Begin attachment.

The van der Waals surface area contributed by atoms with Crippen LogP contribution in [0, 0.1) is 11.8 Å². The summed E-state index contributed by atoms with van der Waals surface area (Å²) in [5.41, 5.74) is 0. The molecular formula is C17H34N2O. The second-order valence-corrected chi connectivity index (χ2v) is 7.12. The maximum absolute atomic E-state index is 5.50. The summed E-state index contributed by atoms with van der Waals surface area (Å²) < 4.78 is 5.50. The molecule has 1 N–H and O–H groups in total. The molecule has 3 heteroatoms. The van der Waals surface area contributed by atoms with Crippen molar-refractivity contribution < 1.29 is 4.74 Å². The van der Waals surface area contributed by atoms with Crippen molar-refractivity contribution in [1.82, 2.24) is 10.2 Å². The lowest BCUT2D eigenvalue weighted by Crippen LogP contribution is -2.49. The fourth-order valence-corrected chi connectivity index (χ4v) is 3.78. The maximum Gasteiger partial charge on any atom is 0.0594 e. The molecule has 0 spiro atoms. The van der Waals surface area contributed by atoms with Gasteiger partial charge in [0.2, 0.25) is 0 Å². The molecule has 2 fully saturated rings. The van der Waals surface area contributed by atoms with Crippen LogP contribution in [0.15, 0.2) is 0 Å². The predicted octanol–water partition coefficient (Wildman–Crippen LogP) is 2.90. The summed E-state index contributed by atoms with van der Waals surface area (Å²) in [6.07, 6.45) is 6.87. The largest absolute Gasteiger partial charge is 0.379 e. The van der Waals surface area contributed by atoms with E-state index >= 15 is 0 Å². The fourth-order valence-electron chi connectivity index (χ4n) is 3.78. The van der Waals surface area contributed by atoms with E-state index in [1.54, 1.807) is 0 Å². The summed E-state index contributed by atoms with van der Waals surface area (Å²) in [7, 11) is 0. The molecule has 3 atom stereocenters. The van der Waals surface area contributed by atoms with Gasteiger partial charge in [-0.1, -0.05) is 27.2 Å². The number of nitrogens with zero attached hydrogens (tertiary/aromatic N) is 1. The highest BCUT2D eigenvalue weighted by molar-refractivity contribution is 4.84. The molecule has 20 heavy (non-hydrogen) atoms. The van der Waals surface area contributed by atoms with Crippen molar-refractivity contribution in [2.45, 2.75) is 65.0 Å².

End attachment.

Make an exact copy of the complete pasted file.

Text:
The van der Waals surface area contributed by atoms with Crippen LogP contribution in [0, 0.1) is 11.8 Å². The summed E-state index contributed by atoms with van der Waals surface area (Å²) in [5.41, 5.74) is 0. The molecular formula is C17H34N2O. The second-order valence-corrected chi connectivity index (χ2v) is 7.12. The maximum absolute atomic E-state index is 5.50. The summed E-state index contributed by atoms with van der Waals surface area (Å²) < 4.78 is 5.50. The molecule has 1 N–H and O–H groups in total. The molecule has 3 heteroatoms. The van der Waals surface area contributed by atoms with Crippen molar-refractivity contribution < 1.29 is 4.74 Å². The van der Waals surface area contributed by atoms with Crippen molar-refractivity contribution in [1.82, 2.24) is 10.2 Å². The lowest BCUT2D eigenvalue weighted by Crippen LogP contribution is -2.49. The fourth-order valence-corrected chi connectivity index (χ4v) is 3.78. The maximum Gasteiger partial charge on any atom is 0.0594 e. The molecule has 0 spiro atoms. The van der Waals surface area contributed by atoms with Gasteiger partial charge in [0.2, 0.25) is 0 Å². The molecule has 2 fully saturated rings. The van der Waals surface area contributed by atoms with Crippen LogP contribution in [0.15, 0.2) is 0 Å². The predicted octanol–water partition coefficient (Wildman–Crippen LogP) is 2.90. The summed E-state index contributed by atoms with van der Waals surface area (Å²) in [6.07, 6.45) is 6.87. The largest absolute Gasteiger partial charge is 0.379 e. The van der Waals surface area contributed by atoms with E-state index >= 15 is 0 Å². The fourth-order valence-electron chi connectivity index (χ4n) is 3.78. The van der Waals surface area contributed by atoms with E-state index in [1.54, 1.807) is 0 Å². The summed E-state index contributed by atoms with van der Waals surface area (Å²) in [7, 11) is 0. The molecule has 3 atom stereocenters. The van der Waals surface area contributed by atoms with Gasteiger partial charge in [-0.1, -0.05) is 27.2 Å². The number of nitrogens with zero attached hydrogens (tertiary/aromatic N) is 1. The highest BCUT2D eigenvalue weighted by molar-refractivity contribution is 4.84. The molecule has 20 heavy (non-hydrogen) atoms. The van der Waals surface area contributed by atoms with Crippen molar-refractivity contribution in [2.45, 2.75) is 65.0 Å².